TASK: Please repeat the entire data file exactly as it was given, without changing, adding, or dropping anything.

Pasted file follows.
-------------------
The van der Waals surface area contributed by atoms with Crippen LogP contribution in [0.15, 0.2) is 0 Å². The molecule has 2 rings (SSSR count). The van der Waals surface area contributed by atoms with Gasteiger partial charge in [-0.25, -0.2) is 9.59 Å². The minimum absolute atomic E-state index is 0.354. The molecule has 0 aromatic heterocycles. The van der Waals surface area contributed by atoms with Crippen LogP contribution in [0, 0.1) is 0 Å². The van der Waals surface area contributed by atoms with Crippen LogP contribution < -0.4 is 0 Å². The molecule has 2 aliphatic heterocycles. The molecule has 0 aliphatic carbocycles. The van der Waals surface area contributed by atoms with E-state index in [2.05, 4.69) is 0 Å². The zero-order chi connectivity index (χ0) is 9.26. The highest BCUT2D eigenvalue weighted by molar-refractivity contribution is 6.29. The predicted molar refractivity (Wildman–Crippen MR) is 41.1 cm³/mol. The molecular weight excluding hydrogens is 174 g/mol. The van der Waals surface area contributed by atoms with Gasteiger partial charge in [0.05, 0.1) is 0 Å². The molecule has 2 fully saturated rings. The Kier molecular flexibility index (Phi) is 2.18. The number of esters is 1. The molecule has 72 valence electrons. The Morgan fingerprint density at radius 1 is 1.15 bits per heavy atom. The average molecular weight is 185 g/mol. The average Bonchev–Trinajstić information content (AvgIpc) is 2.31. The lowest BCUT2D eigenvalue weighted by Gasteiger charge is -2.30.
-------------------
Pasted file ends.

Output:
The van der Waals surface area contributed by atoms with Crippen LogP contribution in [0.15, 0.2) is 0 Å². The molecule has 2 rings (SSSR count). The van der Waals surface area contributed by atoms with Gasteiger partial charge in [-0.25, -0.2) is 9.59 Å². The minimum absolute atomic E-state index is 0.354. The molecule has 0 aromatic heterocycles. The van der Waals surface area contributed by atoms with Crippen LogP contribution in [0, 0.1) is 0 Å². The van der Waals surface area contributed by atoms with Crippen LogP contribution < -0.4 is 0 Å². The molecule has 2 aliphatic heterocycles. The molecule has 0 aliphatic carbocycles. The van der Waals surface area contributed by atoms with E-state index in [2.05, 4.69) is 0 Å². The zero-order chi connectivity index (χ0) is 9.26. The highest BCUT2D eigenvalue weighted by molar-refractivity contribution is 6.29. The predicted molar refractivity (Wildman–Crippen MR) is 41.1 cm³/mol. The molecular weight excluding hydrogens is 174 g/mol. The van der Waals surface area contributed by atoms with Gasteiger partial charge in [0.05, 0.1) is 0 Å². The molecule has 2 fully saturated rings. The Kier molecular flexibility index (Phi) is 2.18. The number of esters is 1. The molecule has 72 valence electrons. The Morgan fingerprint density at radius 1 is 1.15 bits per heavy atom. The average molecular weight is 185 g/mol. The average Bonchev–Trinajstić information content (AvgIpc) is 2.31. The lowest BCUT2D eigenvalue weighted by Gasteiger charge is -2.30.